Nerd hierarchy is a vicious thing.

Should I be creating a list of what is nerdy and what is faux-nerdy? Should I be writing down the dates I first discover something considered geeky so that I may compare it to yours in order to determine who is the bigger geek? Should we be measuring our dicks before things get out of hand?

Oh, wait.

I’m a woman.

Of color!

Fuck.

401e1dddadc0717abb99d8c94a94422f

But wait. The reason I first began to identify with the geek way of life was because I related with the principles of the subculture. So, who establishes the rules of nerd-dom? Is the fact that I enjoy comparable tenures, experience similar trials and squee over the same shit not enough?

Yesterday, LA Weekly published a piece on their blog by John Roderick, titled “Why I’m not a Fan”. This piece intrigues me, because the author claims he is not a fan of anything. He enjoys and plays music and likens participating in a music fandom to listening to Tony Hawk skateboard.

My fandom pretty much stopped at the door. I owned the records, what else was I supposed to do? Put a patch on my Levi’s jacket? Buy a tapestry? That meant going into a head shop, talking to the dude behind the bong counter, picking out a patch or tapestry, ruining a perfectly good Levi’s jacket, etc. It felt like a big commitment.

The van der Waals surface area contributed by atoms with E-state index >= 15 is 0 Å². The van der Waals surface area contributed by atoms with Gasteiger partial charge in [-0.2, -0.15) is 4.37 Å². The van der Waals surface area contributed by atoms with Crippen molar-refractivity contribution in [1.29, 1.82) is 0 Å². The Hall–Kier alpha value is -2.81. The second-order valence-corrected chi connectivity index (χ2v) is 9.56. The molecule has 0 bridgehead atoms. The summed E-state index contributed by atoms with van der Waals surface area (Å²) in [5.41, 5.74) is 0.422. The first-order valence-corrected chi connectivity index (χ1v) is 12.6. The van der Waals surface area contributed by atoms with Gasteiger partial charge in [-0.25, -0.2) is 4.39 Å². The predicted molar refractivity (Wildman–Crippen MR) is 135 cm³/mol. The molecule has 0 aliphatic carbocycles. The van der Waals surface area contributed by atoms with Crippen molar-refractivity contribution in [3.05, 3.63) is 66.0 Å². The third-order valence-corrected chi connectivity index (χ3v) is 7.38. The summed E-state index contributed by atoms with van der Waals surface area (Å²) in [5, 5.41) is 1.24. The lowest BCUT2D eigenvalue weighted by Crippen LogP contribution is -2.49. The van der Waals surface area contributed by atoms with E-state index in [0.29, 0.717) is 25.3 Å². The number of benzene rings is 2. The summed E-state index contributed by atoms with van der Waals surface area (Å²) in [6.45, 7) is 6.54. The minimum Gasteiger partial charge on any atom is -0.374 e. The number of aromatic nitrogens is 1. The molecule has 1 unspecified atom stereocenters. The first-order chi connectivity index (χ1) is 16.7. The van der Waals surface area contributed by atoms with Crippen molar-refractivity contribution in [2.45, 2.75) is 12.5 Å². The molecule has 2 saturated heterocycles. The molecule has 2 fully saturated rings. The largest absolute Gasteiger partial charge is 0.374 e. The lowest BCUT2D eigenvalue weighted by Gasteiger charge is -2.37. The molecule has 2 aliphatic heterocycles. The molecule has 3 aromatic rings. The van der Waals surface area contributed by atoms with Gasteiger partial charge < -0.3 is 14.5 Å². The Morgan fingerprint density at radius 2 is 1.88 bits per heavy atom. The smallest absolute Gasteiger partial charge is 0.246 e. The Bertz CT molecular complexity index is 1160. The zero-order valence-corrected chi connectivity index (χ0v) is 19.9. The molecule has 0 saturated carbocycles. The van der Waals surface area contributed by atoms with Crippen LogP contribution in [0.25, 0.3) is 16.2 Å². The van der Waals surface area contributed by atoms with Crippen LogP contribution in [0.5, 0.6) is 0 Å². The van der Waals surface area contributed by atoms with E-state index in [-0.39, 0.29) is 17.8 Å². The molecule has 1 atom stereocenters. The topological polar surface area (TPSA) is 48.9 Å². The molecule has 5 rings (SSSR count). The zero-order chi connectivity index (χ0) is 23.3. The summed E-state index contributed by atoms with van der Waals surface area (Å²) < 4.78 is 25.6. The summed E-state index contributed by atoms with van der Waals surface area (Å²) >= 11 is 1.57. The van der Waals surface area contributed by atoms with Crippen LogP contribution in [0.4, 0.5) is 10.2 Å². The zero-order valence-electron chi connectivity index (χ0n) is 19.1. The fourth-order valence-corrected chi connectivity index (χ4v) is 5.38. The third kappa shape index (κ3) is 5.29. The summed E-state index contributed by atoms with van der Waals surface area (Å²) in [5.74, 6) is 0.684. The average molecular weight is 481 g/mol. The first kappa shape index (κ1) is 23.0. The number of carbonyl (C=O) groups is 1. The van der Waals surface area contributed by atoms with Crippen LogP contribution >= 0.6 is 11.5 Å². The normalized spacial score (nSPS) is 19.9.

The thing is, fandom–nerd-dom–is a big commitment. I spend an ornate amount of time on Tumblr and Twitter interacting with other fans, I put together seriously intricate Spotify soundtracks to ship to and look for unique fan gear on Etsy made by fans for fans. After reading the Roderick piece, I began to identify with it, but as the punk-rock person at the cool people’s party who asks the writer about his favorite bands and is quickly disillusioned by the author’s blasé attitude and exits stage right as quickly as possible. Except I’m not cool. Am I?

The thing is, Mr. Roderick, you sound a bit intimidated by fandom culture. And that’s okay! But it is no reason to shame those of us who are part of a fandom. We love what we love because it makes us feel all squishy inside, not to intimidate. Or at least, we should. I guess, what I’m trying to say is, on behalf of privileged nerds, I apologize. You see, sometimes, the masses can make the individual feel marginalized. Even nerd masses. But these few are not indicative of a fandom as a whole. All most of us want is to feel accepted. Unfortunately, even as a community borne out of the margins, many of us are quick to revert to learned social habits and end up happily measuring ourselves against each other, although that is the behaviour we have attempted to avoid our entire lives.

haters-kevin-g-mean-girls

No fan should shame another fan. We should not judge others based on personal cultural codes, nor do we have the right to claim fandom as belonging to one group instead of another. Nerds, let us unite together and remember the reason we claimed the term in the first place. We wanted to belong, and finally, society is recognizing our value. Let us not devalue it with our petty hierarchies.

xoxo The Collectiva Diva

**none of these images are mine, although they are hilarious and I wish I’d thought of them**

14 Comments

  1. Bec Graham

    Yes! To all of the above! This is exactly why I leave Tumblr alone. Nerd superiority is vicious! I love that Mean Girls comparison.